Observing conditions for the 2001 return of Mars. From Sky and Telescope.
We usually get a good look at Mars when the Earths orbit passes that of Mars, which happens every 26 months.
The 2001 return of Mars will provide the best viewing of the red planet since September 1988.
On June 14th 2001 will be the next opposition (when the orbit of the Earth and Mars line up with the Sun).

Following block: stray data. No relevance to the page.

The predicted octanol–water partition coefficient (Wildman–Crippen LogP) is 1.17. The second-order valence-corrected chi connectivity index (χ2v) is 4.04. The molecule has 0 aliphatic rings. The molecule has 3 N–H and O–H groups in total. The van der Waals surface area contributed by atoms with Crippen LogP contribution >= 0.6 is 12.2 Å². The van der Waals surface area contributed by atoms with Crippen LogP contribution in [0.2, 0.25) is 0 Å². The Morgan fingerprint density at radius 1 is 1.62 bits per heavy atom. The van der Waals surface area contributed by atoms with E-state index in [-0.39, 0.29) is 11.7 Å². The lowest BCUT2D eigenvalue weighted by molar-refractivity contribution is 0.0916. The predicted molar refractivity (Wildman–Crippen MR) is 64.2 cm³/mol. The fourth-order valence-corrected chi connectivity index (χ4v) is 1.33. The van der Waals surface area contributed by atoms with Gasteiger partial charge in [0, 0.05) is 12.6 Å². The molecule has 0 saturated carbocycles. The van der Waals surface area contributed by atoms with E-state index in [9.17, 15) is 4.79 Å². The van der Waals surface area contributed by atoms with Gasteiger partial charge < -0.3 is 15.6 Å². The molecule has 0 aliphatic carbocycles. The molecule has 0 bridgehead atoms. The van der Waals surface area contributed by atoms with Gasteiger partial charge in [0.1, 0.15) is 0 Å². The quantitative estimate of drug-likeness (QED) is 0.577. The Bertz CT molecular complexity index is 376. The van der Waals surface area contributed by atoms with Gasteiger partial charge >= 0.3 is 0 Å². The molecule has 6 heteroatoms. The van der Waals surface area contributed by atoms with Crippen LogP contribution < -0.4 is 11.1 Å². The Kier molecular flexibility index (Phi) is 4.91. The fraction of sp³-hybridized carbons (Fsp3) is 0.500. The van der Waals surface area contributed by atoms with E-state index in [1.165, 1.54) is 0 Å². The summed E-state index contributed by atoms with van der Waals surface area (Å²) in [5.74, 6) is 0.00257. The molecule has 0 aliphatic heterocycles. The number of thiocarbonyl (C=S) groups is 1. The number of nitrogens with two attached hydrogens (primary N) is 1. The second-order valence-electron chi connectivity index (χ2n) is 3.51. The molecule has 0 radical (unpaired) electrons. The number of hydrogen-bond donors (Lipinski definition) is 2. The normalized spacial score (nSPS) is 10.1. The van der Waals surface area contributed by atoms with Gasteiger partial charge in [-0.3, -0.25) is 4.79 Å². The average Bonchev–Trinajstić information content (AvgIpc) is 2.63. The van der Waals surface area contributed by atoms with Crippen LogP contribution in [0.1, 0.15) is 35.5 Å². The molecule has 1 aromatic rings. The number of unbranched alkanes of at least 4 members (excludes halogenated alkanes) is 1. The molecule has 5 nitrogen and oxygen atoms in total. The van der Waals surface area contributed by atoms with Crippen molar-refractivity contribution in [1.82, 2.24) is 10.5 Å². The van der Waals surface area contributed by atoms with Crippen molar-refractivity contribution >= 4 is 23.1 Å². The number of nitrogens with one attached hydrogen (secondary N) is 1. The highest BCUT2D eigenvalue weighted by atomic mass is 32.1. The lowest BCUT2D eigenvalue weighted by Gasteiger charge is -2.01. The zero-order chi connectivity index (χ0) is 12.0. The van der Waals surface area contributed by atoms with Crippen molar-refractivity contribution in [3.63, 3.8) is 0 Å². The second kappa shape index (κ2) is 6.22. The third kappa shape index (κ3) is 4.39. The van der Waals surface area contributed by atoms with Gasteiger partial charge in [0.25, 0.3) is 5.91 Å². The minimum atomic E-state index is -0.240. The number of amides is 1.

Mars will shine at magnitude -2.4 and show a disc of diameter 20.8 arc seconds.
Following this, the next opposition will occur in August 2003 and will be about as close as Mars can get to the Earth.
The diagram below shows the details from 2001 to 2005 .
Observers with telescopes should be able to make out one or both of the planet's tiny, white polar caps
or at least the polar cloud hoods, many dark surface markings
(depending on which side of Mars is facing Earth at the time), limb hazes, occasional white clouds,
and possibly signs of a moving dust storm.
Map of Mars showing major details that may be visible. From Sky and Telescope.